The Count of Monte Cristo -“wait and hope”

I finally finished Alexandre Dumas’ novel The Count of Monte Cristo.  While I, by no means, have any regrets spending so much time reading this, I doubt that I’ll be in the mood to read a book of more than about 400 pages any time in the near future.  But that being said, this novel ranks up there as a favorite.

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This isn’t the first novel that I’ve read that originally was written in serial format, but this is the first one in which I could easily see how it could be separated into small pieces that could get readers hooked on the story and get them coming back for more.  Since I’ve finished it, I’ve wondered what kind of experience it would have been if I had read only a chapter a week.  Whenever I decide to read The Three Musketeers, I might try that.  I don’t think it would be that different from watching a serial television show such as Lost for six seasons.  The more things change – the more they stay the same.

I could sum up the theme of Monte Cristo in one word: revenge.  The plot revolves around Edmond Dantes’ efforts over several decades to give his betrayers what they deserve.  Throughout the novel, questions arise as to how much vengeance is due to Dantes’ own attempts, how much is the result of the betrayers, themselves, and how much is simply due to Providence, Fate or Destiny (all three of those words are used at various points).  It’s interesting that Destiny vs. Free-will was also a theme of Lost.  As one might expect, no specific answer to any of these questions is given in the novel.  Instead, each gets masterfully woven into the intricate storyline.

In spite of Dante’s vengeance overseeing the plot, redemption and forgiveness are not far behind.  While not planned, I happened to finish this book on Easter Sunday.  It’s final message of “wait and hope” seemed fitting.

My previous post about this novel when I was at the half-way mark is here.

 

 

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10 responses to “The Count of Monte Cristo -“wait and hope”

  1. Yeah, I failed to follow through and read along on this one. 🙂 I really like your idea of reading at the same pace at which it was originally published. That’s a great idea! A great way to experience the work in a way a little closer to “the original experience.”

    The only serial reading experience I can recall having is one as a kid, where the Indianapolis News was publishing some king of Christmas story in installments and my mom would read it to us in the evenings. Knowing there was more to the story but not having access to it was incredibly tantalizing to my young mind. I wonder now what the story was. Maybe Mom remembers – I’ll have to check with her…

    • Jay,
      I’m curious as to how frequently TCOMC installments were published. Was it a chapter a week? That would have taken a while to get to the end, but not that different from six years of a television show. Or was it several chapters at a time – weekly or monthly? I’m sure I could find out somewhere.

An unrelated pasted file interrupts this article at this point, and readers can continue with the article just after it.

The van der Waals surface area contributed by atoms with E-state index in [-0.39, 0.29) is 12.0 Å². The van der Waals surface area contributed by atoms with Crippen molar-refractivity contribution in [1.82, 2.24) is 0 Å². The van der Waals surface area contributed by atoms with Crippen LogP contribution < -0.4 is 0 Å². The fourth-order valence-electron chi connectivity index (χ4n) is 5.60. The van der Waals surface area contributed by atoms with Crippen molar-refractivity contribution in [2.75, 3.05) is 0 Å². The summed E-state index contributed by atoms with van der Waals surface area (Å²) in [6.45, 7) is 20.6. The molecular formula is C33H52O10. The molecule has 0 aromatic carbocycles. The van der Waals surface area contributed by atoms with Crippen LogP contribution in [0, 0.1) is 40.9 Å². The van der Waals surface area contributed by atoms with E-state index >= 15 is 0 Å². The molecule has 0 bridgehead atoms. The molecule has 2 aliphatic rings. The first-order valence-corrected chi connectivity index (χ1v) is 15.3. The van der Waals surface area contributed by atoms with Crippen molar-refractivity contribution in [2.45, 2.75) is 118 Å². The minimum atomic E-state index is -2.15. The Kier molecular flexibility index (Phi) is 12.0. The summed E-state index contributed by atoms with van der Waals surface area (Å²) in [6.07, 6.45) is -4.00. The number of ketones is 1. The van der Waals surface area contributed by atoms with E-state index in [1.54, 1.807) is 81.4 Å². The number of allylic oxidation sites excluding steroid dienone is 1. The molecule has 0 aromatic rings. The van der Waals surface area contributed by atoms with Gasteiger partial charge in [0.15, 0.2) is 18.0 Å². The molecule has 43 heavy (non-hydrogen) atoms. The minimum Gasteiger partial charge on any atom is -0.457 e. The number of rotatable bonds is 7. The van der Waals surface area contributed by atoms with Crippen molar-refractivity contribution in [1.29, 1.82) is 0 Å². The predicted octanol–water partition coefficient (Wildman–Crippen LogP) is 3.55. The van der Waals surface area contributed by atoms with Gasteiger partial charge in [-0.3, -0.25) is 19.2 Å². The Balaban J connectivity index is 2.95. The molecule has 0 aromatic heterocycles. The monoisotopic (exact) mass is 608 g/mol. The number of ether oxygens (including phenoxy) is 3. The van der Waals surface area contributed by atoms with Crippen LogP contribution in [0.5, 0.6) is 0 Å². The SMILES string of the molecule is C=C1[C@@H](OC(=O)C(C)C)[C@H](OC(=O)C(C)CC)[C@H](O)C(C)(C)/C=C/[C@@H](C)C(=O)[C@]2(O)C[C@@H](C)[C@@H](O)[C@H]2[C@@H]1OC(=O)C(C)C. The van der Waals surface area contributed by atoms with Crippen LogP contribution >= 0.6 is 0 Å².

I really liked the book, but I’m glad to be moving on.
      -Dale

  2. My second-favorite book of all time. In fact, we named our first daughter Mercedes. (I actually like Haydee better as a character, but the name Mercedes is so lovely.) I’m so glad you enjoyed this! But yes, by the end, I’m eager for something short 🙂

    Do you think that, in the end, this book is supposed to demonstrate that revenge can be justified?

    • Great question!

      I don’t think the novel painted revenge as being something bad…at the same time I wouldn’t consider it to actually justify revenge.

      Of his betrayers downfalls, it’s difficult to know exactly what Dante caused and what was brought on by themselves. I’m also curious as to how much Dante would have been able to accomplish without all of his riches?

      My gut instinct says that Dumas knew that “revenge” could make a great story. And it did!
      -Dale

      • Good thoughts! I’ve read several reviews by people who didn’t like the book because they saw it as glorifying revenge, and I don’t see it that way, so I was curious about your take. I think Edmund is no happier by the ending as he was at the beginning, though he does have a grim sense of satisfaction, but I think he realizes that he has made quite a few innocent people miserable, just as he was an innocently miserable person at the beginning.

      • I also think there are some differences between when the novel takes place and our present day. For example, I don’t think dueling is quite as common today as it was back then. “Revenge” could have been seen in a different light in the 19th century.

    • Your review was great! I think next year I might read The Three Musketeers in serial fashion the way it was originally written. I see from your website that you are reading The Pickwick Papers that way. Sounds fascinating!

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